A site for spellers, teachers of spelling and reading, and students of english words
cummings, spell, spelling, english, words, spellers, teachers, reading, read, reader cummings, spell, spelling, english, words, spellers, teachers, reading, read, reader cummings, spell, spelling, english, words, spellers, teachers, reading, read, reader
cummings, spell, spelling, english, words, spellers, teachers, reading, read, reader cummings, spell, spelling, english, words, spellers, teachers, reading, read, reader
 
cummings, spell, spelling, english, words, spellers, teachers, reading, read, reader cummings, spell, spelling, english, words, spellers, teachers, reading, read, reader

Questions and Answers

>> Search questions and answers

Keyword or phrase:   
Topic: 
     or view all answers

Why is it spelled...?

We live near Colville, WA (pronounced call-ville)and many of our neighbors pronounce it coal-ville. Since it is a Native American name I have a problem explaining to them when I correct them as to how it should be pronounced. I usually ask them "How do you pronounce Collie? It also has an e at the end." as they usually give that as a reason. Can you give me some better ammunition to hit these people with? Thanks :)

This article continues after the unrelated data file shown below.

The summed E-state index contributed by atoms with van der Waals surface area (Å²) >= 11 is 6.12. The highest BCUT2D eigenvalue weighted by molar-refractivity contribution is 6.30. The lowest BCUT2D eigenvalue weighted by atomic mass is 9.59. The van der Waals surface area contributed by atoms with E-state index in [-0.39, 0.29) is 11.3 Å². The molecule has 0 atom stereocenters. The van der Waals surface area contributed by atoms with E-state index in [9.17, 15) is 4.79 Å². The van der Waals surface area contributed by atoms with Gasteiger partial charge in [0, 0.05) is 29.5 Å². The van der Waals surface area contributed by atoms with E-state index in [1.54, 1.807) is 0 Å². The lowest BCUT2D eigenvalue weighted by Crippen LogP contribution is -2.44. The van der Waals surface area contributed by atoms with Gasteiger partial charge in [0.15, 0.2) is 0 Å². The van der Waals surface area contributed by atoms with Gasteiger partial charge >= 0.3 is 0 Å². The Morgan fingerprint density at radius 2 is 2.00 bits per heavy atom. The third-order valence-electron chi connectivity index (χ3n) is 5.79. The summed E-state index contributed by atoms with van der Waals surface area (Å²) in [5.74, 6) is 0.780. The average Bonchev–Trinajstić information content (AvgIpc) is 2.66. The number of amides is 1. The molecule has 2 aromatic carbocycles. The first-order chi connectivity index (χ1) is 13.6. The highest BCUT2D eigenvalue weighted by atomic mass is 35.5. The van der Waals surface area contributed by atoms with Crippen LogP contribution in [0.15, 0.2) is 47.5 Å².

Colville is actually not an Native American name. The name of the reservation comes from Fort Colville, a Hudson's Bay Company outpost of the 1820's, the site of which is now submerged under Lake Roosevelt. The fort itself was named after Hudson Bay's Andrew Wedderburn Colville, for whom the river in Alaska was also named. Though Andrew Colville was British, the name was originally French (which explains the ville). In French col meant, and means, "neck, gorge, strait, pass between hills." So Colville would have originally meant something like "the town in the pass or gorge."

None of which helps much in determining a pronunciation. However, the descendant modern English word col also meaning "mountain pass or gap in a ridge," is pronounced with a short <o>, rhyming with the first syllable of collar (to which it is historically related), which would support your preferred pronunciation. On the other hand, when it comes to proper names, not history but usage tends to prevail. And when there is disagreement, as there often is (as for instance over the pronunciation of both parts of Los Angeles) about all we can do is duke it out until one side or the other succumbs, somewhat like the situation with the variant pronunciations of words like either, neither, tomato, and aunt. You're right about the final silent <e> not affecting the pronunciation of the <o>: It's a fossil of the old French feminine noun marker, as in modern words such as endsville, dullsville, grille, cigarette and the like.

  cummings, spell, spelling, english, words, spellers, teachers, reading, read, reader
cummings, spell, spelling, english, words, spellers, teachers, reading, read, reader